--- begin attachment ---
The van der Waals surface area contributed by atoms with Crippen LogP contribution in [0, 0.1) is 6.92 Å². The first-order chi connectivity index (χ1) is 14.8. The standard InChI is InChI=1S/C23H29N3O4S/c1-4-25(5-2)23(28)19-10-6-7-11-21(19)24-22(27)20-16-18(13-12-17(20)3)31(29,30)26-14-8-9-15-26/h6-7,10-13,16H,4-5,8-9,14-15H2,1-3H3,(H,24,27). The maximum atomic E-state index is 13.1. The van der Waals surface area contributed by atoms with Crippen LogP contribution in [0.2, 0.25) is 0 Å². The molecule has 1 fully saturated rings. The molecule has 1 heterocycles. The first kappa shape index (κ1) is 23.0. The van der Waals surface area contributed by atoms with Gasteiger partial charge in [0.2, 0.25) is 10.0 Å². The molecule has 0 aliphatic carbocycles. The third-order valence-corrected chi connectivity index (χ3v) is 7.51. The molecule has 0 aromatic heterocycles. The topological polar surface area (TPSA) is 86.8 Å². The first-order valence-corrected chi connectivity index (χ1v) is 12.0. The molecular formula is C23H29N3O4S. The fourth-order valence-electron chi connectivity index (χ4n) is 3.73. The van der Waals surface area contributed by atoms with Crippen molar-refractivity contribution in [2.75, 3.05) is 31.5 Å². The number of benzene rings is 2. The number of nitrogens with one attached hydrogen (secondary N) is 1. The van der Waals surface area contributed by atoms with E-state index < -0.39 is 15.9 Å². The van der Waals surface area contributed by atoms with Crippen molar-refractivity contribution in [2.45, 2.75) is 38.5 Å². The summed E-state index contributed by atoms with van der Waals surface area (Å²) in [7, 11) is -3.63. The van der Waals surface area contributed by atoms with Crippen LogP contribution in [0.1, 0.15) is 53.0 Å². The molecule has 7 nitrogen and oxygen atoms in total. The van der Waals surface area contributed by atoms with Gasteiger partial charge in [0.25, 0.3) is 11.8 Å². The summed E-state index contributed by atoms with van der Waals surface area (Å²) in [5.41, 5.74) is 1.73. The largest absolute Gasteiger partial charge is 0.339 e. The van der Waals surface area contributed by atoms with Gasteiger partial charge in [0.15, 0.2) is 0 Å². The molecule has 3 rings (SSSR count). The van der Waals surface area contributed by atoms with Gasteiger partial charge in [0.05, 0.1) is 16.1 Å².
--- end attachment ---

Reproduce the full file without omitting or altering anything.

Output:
The van der Waals surface area contributed by atoms with Crippen LogP contribution in [0, 0.1) is 6.92 Å². The first-order chi connectivity index (χ1) is 14.8. The standard InChI is InChI=1S/C23H29N3O4S/c1-4-25(5-2)23(28)19-10-6-7-11-21(19)24-22(27)20-16-18(13-12-17(20)3)31(29,30)26-14-8-9-15-26/h6-7,10-13,16H,4-5,8-9,14-15H2,1-3H3,(H,24,27). The maximum atomic E-state index is 13.1. The van der Waals surface area contributed by atoms with Crippen LogP contribution in [0.2, 0.25) is 0 Å². The molecule has 1 fully saturated rings. The molecule has 1 heterocycles. The first kappa shape index (κ1) is 23.0. The van der Waals surface area contributed by atoms with Gasteiger partial charge in [0.2, 0.25) is 10.0 Å². The molecule has 0 aliphatic carbocycles. The third-order valence-corrected chi connectivity index (χ3v) is 7.51. The molecule has 0 aromatic heterocycles. The topological polar surface area (TPSA) is 86.8 Å². The first-order valence-corrected chi connectivity index (χ1v) is 12.0. The molecular formula is C23H29N3O4S. The fourth-order valence-electron chi connectivity index (χ4n) is 3.73. The van der Waals surface area contributed by atoms with Crippen molar-refractivity contribution in [2.75, 3.05) is 31.5 Å². The number of benzene rings is 2. The number of nitrogens with one attached hydrogen (secondary N) is 1. The van der Waals surface area contributed by atoms with E-state index < -0.39 is 15.9 Å². The van der Waals surface area contributed by atoms with Crippen molar-refractivity contribution in [2.45, 2.75) is 38.5 Å². The summed E-state index contributed by atoms with van der Waals surface area (Å²) in [7, 11) is -3.63. The van der Waals surface area contributed by atoms with Crippen LogP contribution in [0.1, 0.15) is 53.0 Å². The molecule has 7 nitrogen and oxygen atoms in total. The van der Waals surface area contributed by atoms with Gasteiger partial charge in [0.25, 0.3) is 11.8 Å². The summed E-state index contributed by atoms with van der Waals surface area (Å²) in [5.41, 5.74) is 1.73. The largest absolute Gasteiger partial charge is 0.339 e. The van der Waals surface area contributed by atoms with Gasteiger partial charge in [0.15, 0.2) is 0 Å². The molecule has 3 rings (SSSR count). The van der Waals surface area contributed by atoms with Gasteiger partial charge in [0.05, 0.1) is 16.1 Å².